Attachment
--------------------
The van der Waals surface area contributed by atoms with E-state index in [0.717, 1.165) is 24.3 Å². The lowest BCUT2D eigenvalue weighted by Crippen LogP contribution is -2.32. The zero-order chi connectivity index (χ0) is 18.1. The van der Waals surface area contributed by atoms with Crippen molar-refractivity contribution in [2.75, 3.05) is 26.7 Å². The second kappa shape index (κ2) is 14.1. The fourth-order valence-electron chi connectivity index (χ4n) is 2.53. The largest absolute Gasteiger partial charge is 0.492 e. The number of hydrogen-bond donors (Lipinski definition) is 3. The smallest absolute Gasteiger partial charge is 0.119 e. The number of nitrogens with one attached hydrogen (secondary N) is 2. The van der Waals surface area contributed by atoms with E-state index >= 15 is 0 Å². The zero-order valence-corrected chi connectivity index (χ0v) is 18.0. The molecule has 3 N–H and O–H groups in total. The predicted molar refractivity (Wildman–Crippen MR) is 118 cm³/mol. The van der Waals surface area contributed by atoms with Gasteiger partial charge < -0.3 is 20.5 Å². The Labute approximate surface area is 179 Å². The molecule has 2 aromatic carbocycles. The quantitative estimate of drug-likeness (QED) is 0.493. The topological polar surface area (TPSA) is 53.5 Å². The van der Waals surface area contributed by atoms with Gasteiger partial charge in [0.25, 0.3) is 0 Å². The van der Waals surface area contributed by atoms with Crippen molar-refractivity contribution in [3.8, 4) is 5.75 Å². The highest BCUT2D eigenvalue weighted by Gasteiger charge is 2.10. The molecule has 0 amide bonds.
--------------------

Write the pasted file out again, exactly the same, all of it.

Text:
The van der Waals surface area contributed by atoms with E-state index in [0.717, 1.165) is 24.3 Å². The lowest BCUT2D eigenvalue weighted by Crippen LogP contribution is -2.32. The zero-order chi connectivity index (χ0) is 18.1. The van der Waals surface area contributed by atoms with Crippen molar-refractivity contribution in [2.75, 3.05) is 26.7 Å². The second kappa shape index (κ2) is 14.1. The fourth-order valence-electron chi connectivity index (χ4n) is 2.53. The largest absolute Gasteiger partial charge is 0.492 e. The number of hydrogen-bond donors (Lipinski definition) is 3. The smallest absolute Gasteiger partial charge is 0.119 e. The number of nitrogens with one attached hydrogen (secondary N) is 2. The van der Waals surface area contributed by atoms with E-state index >= 15 is 0 Å². The zero-order valence-corrected chi connectivity index (χ0v) is 18.0. The molecule has 3 N–H and O–H groups in total. The predicted molar refractivity (Wildman–Crippen MR) is 118 cm³/mol. The van der Waals surface area contributed by atoms with Gasteiger partial charge < -0.3 is 20.5 Å². The Labute approximate surface area is 179 Å². The molecule has 2 aromatic carbocycles. The quantitative estimate of drug-likeness (QED) is 0.493. The topological polar surface area (TPSA) is 53.5 Å². The van der Waals surface area contributed by atoms with Gasteiger partial charge in [0.25, 0.3) is 0 Å². The van der Waals surface area contributed by atoms with Crippen molar-refractivity contribution in [3.8, 4) is 5.75 Å². The highest BCUT2D eigenvalue weighted by Gasteiger charge is 2.10. The molecule has 0 amide bonds.